"We can play that game and it really frustrates a defensive lineman to where he might think, ‘Man, I'm playing my hardest, but I can't even get to the quarterback even if I get through,'" said Kuresa. "That's how we frustrate linemen. Even on twists or stunts if they get through, the ball is gone. If they blitz, the ball is gone. Even if John is going to hold onto the ball longer, we're already so into his head that he's already beat because he's thinking there is no way he will beat me. We've already broken this guy down because not only is he wondering how to beat me, but even if he does, the ball won't be there anyways. That just helps give John even more time than he needs because [the defender is] already defeated. It makes my job easier on top of that. So it's a mind game—that's how we feed of off each other a lot."

If the spacing of BYU's offensive line did not already create a feeling of futility in opponents, creative play calling by Cougar coaches is sure to get the job done.

"Some of the plays with how we are set up as an offensive line can really frustrate defensive linemen," said Reynolds. "We can be real physical and get up on [the defensive line] really quick, and I think that changes it up a lot, and they don't see things coming. On top of that, when John gets the ball off really quick and they don't have a whole lot of time, it's kind of like a run play, and they don't know what's going on, and you can tell they get really frustrated on that kind of stuff as well."

The chemistry between O-linemen and quarterback is an important aspect for frustrating defenders. With over 40 games under his belt, Kuresa knows that Beck trusts him to go all out to protect his quarterback.

"The more an offensive lineman plays, the greater the comfort level between the offensive linemen and the quarterback is," said Kuresa. "It is the same with Dallas, Sete [Aulai], Travis [Bright] and anyone who plays in front of the quarterback. The longer that person plays, the more he proves himself and gains the trust of his quarterback. I think the level of confidence that John has in us shows during the game. It's just different when you look out there and see a close friend of yours and someone who wants the best for you. I think the same thing goes for Dallas, Sete, and Travis too.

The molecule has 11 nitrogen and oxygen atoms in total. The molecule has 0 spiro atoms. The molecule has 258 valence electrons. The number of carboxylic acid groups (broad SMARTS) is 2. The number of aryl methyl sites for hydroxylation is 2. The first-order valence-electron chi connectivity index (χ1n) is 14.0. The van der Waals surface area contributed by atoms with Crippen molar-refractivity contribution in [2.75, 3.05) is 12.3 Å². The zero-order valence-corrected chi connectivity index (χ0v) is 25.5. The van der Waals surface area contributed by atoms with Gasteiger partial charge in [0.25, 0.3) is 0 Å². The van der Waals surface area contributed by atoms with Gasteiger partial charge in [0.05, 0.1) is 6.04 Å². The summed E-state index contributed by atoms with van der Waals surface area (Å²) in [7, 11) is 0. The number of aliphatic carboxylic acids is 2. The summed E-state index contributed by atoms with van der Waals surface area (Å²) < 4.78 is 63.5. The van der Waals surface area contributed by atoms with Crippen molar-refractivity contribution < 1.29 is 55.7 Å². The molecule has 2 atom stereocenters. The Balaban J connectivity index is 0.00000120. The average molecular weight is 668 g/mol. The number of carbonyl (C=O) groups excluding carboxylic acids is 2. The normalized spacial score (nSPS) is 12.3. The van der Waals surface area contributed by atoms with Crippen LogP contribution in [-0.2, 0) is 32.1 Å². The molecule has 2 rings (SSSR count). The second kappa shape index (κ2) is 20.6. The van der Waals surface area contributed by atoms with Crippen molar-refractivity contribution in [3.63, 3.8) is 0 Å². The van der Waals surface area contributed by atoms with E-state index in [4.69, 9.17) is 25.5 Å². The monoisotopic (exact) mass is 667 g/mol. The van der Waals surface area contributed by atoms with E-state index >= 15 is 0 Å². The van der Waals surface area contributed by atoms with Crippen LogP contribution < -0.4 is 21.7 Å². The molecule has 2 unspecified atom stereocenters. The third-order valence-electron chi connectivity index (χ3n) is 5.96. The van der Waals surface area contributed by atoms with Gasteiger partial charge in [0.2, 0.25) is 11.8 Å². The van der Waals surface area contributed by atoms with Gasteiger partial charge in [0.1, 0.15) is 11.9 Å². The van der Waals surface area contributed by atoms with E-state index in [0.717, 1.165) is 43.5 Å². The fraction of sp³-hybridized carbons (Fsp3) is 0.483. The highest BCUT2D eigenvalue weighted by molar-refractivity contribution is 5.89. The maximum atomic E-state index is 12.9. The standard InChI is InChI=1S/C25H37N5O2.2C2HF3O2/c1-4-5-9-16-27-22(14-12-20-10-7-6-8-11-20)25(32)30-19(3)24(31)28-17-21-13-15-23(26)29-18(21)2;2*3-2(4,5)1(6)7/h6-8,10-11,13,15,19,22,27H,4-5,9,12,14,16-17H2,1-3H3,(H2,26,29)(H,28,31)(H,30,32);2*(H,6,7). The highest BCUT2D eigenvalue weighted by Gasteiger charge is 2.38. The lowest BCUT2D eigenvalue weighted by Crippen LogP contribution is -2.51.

However, the confidence must flow both ways. Not only must a quarterback trust his offensive linemen to get the job done, the O-line must also be confident that their QB will do everything he can to make a play. Beck has put forth more than enough effort to earn that confidence from his offensive line.

"People may think that our offense is good at doing this and that and this, but a lot of that can be credited to the comfort level that's exchanged between our quarterback and our offensive line," Kuresa said. "We're confident that if we do our job, he's going to make a play. It's a very frustrating thing to block somebody to the best of your ability and the result is a bad throw or a dropped pass. People already know about how John is comfortable playing behind us as an offensive line, but what people don't know is how comfortable we are blocking for him and having him back there behind us.

"When John is back there doing his thing, it goes back and forth. It's a mental give and take, and I love blocking for him because I know he's going to make the best decision. I know he's been in there watching film. I've seen him put in the time in the weight room, and I know how he is as a person. I know he's going to do all that he can to win, and that goes a long way in wanting to block for someone like that.

"It makes you want to block for someone who is going to make the best decisions to win football games when I'm putting my body on the line, working hard in the weight room, watching film and doing my best to improve on my game to win. When you're confident in your quarterback, it gets the most out of an offensive line and good things are going to happen. When you're working your hardest for nothing, that's when you won't play to the best of your ability. It's kind of the opposite of what a defensive lineman goes through when he knows he is working his butt off for nothing."